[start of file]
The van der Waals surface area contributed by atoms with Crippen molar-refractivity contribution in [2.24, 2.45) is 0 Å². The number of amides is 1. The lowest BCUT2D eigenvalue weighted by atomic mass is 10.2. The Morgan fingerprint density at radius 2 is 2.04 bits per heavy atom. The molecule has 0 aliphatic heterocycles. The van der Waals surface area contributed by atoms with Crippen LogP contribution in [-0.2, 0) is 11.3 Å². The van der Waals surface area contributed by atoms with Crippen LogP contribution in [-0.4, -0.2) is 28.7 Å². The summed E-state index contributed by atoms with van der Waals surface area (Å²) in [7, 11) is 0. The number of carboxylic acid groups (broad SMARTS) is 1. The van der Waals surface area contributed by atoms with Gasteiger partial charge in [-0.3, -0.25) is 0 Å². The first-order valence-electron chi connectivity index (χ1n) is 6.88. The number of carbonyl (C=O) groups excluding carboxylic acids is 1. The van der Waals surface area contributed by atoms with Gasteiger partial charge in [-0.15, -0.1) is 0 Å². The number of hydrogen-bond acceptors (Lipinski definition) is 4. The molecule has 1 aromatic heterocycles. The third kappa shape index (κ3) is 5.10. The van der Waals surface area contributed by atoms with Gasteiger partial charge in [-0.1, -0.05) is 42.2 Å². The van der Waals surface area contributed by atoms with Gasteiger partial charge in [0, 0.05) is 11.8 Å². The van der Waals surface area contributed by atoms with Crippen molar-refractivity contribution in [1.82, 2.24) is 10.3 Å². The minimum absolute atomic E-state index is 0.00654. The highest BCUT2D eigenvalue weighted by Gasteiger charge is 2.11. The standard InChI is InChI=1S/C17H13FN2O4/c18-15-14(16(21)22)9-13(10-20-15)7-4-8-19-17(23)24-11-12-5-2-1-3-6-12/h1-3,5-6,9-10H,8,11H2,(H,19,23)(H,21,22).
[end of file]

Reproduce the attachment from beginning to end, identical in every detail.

The van der Waals surface area contributed by atoms with Crippen molar-refractivity contribution in [2.24, 2.45) is 0 Å². The number of amides is 1. The lowest BCUT2D eigenvalue weighted by atomic mass is 10.2. The Morgan fingerprint density at radius 2 is 2.04 bits per heavy atom. The molecule has 0 aliphatic heterocycles. The van der Waals surface area contributed by atoms with Crippen LogP contribution in [-0.2, 0) is 11.3 Å². The van der Waals surface area contributed by atoms with Crippen LogP contribution in [-0.4, -0.2) is 28.7 Å². The summed E-state index contributed by atoms with van der Waals surface area (Å²) in [7, 11) is 0. The number of carboxylic acid groups (broad SMARTS) is 1. The van der Waals surface area contributed by atoms with Gasteiger partial charge in [-0.3, -0.25) is 0 Å². The first-order valence-electron chi connectivity index (χ1n) is 6.88. The number of carbonyl (C=O) groups excluding carboxylic acids is 1. The van der Waals surface area contributed by atoms with Gasteiger partial charge in [-0.15, -0.1) is 0 Å². The number of hydrogen-bond acceptors (Lipinski definition) is 4. The molecule has 1 aromatic heterocycles. The third kappa shape index (κ3) is 5.10. The van der Waals surface area contributed by atoms with Gasteiger partial charge in [-0.1, -0.05) is 42.2 Å². The van der Waals surface area contributed by atoms with Gasteiger partial charge in [0, 0.05) is 11.8 Å². The van der Waals surface area contributed by atoms with Crippen molar-refractivity contribution in [1.82, 2.24) is 10.3 Å². The minimum absolute atomic E-state index is 0.00654. The highest BCUT2D eigenvalue weighted by Gasteiger charge is 2.11. The standard InChI is InChI=1S/C17H13FN2O4/c18-15-14(16(21)22)9-13(10-20-15)7-4-8-19-17(23)24-11-12-5-2-1-3-6-12/h1-3,5-6,9-10H,8,11H2,(H,19,23)(H,21,22).